Search For Bumps And Pits On The Bottom
November 16, 2005
Will Schroeder, Ph.D.
Professor, Marine Science
Senior Marine Scientist
University of Alabama/Dauphin Island Sea Lab
Flower Garden Banks National Marine Sanctuary
Not all scientists who study the deep sea are interested in "bumps and holes on the bottom," but all aboard the R/V Seward Johnson on this expedition are. Why is that? The answer is very simple. Bumps and sinkholes on the bottom are great places to look for hard (rock) surfaces that deep sea corals can grow on. This in turn provides habitat for a diversity of associated marine animals. These "bumps" could be low- to moderate-relief hills or ridges, small knolls, stair step-like terraces, rounded or flat-topped mounds, or tall pinnacles with steep sides. Sinkholes of varying sizes also occur off the southeast coast of Florida.
We begin our bump and sinkhole search with pre-dive surveys at known target sites. These sites may be identified from charts and/or previously published scientific papers. Although these sites are "known," none on our expedition have been fully mapped and every new pass with our onboard sonar yields a new view (Figure 1).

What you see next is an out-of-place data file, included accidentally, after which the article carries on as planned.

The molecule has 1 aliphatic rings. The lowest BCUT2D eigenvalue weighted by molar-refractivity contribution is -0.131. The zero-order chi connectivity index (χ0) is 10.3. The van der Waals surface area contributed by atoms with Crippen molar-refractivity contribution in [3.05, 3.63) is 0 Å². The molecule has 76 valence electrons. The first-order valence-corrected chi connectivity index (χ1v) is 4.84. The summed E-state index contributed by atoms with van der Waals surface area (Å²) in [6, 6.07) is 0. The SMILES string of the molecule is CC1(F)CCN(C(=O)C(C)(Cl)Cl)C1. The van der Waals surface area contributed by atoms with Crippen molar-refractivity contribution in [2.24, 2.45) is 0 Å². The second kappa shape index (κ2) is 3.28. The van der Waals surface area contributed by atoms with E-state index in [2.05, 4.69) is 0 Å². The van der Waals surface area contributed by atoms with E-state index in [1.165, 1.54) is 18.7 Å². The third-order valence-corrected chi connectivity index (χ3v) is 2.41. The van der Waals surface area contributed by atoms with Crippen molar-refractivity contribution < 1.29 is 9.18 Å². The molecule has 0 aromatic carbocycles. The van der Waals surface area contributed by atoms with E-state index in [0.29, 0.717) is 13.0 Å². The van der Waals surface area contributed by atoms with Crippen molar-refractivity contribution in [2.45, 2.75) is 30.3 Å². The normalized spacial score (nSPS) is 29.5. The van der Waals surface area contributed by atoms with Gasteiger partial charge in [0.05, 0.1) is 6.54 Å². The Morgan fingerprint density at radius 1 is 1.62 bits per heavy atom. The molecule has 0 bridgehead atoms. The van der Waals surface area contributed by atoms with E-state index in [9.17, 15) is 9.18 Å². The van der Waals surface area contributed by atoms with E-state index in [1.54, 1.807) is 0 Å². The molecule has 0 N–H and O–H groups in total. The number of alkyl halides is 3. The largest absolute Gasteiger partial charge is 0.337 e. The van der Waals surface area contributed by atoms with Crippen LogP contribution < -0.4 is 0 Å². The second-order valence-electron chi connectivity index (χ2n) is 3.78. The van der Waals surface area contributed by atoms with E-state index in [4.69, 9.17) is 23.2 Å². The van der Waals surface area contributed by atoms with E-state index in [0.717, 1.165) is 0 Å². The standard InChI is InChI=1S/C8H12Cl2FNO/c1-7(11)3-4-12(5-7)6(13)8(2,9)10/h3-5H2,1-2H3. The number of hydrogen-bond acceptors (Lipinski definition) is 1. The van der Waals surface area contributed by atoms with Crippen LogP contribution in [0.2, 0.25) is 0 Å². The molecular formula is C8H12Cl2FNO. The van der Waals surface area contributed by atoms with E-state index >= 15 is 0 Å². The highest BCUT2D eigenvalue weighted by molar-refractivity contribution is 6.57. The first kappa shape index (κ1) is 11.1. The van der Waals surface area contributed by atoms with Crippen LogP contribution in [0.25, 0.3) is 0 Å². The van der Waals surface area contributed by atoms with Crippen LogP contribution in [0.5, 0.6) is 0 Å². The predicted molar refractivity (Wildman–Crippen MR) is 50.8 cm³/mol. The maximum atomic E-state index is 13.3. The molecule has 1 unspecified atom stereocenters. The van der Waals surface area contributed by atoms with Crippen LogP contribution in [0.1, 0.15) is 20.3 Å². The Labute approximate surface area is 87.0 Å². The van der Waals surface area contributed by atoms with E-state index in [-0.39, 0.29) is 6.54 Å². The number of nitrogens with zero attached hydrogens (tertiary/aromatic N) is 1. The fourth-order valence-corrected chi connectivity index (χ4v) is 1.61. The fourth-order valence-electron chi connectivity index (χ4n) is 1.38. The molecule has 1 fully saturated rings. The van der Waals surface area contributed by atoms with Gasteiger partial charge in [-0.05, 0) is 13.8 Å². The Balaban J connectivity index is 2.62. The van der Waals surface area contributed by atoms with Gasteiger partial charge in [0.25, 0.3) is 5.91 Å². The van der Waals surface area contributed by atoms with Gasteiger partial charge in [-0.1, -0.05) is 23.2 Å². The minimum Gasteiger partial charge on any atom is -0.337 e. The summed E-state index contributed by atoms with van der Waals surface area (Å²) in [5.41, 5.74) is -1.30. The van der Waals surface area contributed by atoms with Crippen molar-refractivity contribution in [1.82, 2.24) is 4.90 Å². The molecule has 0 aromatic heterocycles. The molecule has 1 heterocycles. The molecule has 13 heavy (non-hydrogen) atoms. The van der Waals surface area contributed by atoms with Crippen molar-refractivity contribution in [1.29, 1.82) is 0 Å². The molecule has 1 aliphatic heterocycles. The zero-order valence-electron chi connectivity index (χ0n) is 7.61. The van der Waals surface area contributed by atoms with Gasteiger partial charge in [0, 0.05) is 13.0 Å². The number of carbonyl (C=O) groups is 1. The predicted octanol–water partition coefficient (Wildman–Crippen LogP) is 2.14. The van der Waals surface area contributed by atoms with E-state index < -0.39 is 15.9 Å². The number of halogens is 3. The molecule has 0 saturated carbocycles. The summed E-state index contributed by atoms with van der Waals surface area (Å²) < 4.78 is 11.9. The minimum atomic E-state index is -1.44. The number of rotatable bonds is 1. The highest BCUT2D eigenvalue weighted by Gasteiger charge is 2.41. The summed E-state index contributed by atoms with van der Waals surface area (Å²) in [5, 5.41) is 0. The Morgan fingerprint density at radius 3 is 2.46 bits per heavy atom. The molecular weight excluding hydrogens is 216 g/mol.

In addition to those "known" sites, we conduct a broad-scale search for new locations as we are in-transit. Some days, science crew members have been taking 2-hour shifts to record "fixes" of fathometer data every 15 minutes, as well as to watch the fathometer read-out for any sudden changes which would indicate "bumps" or "holes" on the bottom (fathometer profile example). These fathometer surveys are conducted using single-beam echosounder sonar. Echo-sounder technology provides continuous lines of points with wide gaps between the lines, allowing crude maps of the seafloor to be produced (Figures 2 and 3).
Discovery of promising deep sea coral sites may ultimately lead to high-resolution multibeam sonar surveys in order to fully characterize the seafloor at these locations. Multibeam sonar provides wide "swaths" of closely spaced data points and complete coverage of the chosen area, much like mowing the lawn.
As we piece together seafloor topography (also often called bathymetry) information, geospatial scientists will study the overall distribution of hard bottom in the deep sea landscape. Patterns identified from this ongoing analysis can identify geological and oceanographic processes which will further advance our knowledge of this as-yet-little-known region of our world.
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